Figure 1

Clinical and cellular significances of FLJ10540 and Aurora-A in HNC. (A) Oncomine data mining analysis of Aurora-A and FLJ10540 mRNA levels in six different datasets between normal tissues versus head and neck carcinomas. (B) The correlation between the relative expression levels of FLJ10540 and Aurora-A in microarray database of HNC. (C and D) The mRNA and protein expression levels of FLJ10540 and Aurora-A in HNC cells were analyzed by Q-RT-PCR and Western blotting. GAPDH and β-actin were used as internal control. (E) Western blotting analysis of FLJ10540 and Aurora-A expressions were determined in paired HNC patients. Total proteins were extracted from adjacent non-cancerous and tumor tissues and probed with polyclonal antibodies against Aurora-A and FLJ10540. β-actin was used as a control. Images were quantified with ImageJ software.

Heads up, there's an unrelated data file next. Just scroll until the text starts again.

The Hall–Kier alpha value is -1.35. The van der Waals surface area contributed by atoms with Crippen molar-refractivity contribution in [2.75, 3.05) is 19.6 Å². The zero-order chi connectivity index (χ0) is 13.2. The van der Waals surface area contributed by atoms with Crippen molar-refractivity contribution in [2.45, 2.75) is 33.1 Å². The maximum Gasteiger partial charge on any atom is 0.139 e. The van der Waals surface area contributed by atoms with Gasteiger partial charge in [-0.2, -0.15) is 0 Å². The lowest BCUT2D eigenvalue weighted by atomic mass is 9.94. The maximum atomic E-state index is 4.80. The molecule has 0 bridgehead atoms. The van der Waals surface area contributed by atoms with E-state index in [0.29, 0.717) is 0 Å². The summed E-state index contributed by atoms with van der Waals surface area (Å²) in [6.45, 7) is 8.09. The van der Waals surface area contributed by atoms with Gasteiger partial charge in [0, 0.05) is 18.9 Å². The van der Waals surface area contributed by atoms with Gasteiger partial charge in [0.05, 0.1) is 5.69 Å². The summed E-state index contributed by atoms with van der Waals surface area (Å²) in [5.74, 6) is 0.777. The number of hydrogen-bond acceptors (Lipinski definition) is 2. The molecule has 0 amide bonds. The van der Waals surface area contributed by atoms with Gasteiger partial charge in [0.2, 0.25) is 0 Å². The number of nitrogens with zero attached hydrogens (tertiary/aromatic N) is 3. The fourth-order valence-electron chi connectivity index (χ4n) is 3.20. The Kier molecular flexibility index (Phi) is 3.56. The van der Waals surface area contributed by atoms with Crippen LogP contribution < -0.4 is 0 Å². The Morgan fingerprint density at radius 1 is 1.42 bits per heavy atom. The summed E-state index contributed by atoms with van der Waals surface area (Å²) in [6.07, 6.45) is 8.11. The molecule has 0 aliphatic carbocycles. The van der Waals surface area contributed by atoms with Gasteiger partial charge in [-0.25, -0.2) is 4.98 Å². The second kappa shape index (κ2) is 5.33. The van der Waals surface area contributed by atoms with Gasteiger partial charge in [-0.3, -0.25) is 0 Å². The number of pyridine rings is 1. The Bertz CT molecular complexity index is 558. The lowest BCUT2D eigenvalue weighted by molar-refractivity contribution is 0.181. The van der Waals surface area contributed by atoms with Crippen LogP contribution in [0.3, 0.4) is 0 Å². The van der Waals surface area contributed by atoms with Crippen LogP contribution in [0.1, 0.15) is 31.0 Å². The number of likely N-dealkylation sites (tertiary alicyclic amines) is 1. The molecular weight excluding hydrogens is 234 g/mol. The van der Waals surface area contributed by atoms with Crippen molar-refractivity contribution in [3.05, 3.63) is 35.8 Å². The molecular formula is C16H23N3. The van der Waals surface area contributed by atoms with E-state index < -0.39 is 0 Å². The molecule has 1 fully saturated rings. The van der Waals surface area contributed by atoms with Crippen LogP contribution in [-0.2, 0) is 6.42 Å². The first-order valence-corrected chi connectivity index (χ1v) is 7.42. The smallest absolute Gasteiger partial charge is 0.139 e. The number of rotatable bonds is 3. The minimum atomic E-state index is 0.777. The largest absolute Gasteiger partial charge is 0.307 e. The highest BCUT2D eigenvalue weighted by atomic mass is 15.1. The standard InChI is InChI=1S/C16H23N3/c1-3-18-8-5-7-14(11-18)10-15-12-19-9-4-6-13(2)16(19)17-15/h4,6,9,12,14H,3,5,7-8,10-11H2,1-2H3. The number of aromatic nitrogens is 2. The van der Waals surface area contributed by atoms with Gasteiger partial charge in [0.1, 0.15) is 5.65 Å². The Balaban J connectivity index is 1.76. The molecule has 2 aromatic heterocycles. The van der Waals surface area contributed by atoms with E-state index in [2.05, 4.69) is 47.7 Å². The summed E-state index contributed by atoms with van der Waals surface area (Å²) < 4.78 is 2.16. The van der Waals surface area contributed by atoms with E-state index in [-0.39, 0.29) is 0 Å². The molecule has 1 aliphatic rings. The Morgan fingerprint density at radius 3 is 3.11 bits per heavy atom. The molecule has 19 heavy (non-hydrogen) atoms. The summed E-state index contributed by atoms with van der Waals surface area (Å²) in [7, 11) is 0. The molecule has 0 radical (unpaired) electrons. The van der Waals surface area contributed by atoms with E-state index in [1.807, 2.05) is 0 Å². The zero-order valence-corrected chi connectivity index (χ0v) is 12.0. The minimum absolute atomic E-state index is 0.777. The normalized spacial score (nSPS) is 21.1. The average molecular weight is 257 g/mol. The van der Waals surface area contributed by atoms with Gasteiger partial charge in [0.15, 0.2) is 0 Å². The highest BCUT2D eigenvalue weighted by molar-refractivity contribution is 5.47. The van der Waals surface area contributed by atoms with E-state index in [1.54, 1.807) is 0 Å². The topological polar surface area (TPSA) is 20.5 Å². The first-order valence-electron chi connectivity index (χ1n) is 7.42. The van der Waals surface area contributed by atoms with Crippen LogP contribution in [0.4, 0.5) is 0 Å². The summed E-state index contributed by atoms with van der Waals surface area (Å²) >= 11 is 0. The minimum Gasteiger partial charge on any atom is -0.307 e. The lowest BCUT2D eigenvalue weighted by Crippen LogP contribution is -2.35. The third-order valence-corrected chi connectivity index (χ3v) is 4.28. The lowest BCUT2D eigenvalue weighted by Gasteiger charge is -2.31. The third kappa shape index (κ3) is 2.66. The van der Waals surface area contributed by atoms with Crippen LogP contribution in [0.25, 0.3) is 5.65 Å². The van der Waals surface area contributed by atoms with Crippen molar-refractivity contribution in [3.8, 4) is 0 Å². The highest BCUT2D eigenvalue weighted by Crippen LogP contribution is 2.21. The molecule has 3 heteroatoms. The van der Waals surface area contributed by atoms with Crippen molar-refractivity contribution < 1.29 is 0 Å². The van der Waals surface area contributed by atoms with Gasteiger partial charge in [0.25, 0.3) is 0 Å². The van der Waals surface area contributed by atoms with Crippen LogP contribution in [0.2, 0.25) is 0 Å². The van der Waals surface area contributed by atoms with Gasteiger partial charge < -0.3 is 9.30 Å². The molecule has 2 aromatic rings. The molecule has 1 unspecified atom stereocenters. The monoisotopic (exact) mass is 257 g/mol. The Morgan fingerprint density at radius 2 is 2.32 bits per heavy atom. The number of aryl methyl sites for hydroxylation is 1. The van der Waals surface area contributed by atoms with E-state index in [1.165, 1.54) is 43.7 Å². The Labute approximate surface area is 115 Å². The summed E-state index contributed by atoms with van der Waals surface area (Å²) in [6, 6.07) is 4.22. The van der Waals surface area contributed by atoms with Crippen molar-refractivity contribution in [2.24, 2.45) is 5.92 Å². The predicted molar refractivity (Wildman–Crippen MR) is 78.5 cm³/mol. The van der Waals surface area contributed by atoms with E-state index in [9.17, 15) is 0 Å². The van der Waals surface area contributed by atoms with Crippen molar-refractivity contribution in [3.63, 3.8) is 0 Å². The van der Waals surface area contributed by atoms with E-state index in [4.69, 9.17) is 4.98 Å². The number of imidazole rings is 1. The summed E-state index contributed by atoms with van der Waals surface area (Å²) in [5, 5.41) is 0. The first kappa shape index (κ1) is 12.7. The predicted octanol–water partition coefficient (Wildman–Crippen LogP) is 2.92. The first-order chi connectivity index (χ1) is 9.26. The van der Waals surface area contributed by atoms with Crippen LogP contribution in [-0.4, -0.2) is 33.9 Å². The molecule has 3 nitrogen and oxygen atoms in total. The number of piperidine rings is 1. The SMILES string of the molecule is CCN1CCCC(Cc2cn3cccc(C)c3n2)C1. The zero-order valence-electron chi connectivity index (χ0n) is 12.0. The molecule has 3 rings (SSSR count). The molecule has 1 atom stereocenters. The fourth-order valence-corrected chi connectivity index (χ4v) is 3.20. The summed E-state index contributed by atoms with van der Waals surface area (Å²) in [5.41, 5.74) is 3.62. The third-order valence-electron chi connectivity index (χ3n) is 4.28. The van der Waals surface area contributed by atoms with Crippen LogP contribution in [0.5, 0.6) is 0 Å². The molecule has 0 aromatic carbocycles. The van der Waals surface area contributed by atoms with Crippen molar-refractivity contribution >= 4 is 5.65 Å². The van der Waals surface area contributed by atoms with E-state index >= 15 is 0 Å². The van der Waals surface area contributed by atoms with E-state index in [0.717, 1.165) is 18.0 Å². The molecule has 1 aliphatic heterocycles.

FLJ10540 expression is modulated by Aurora-A in HNC cells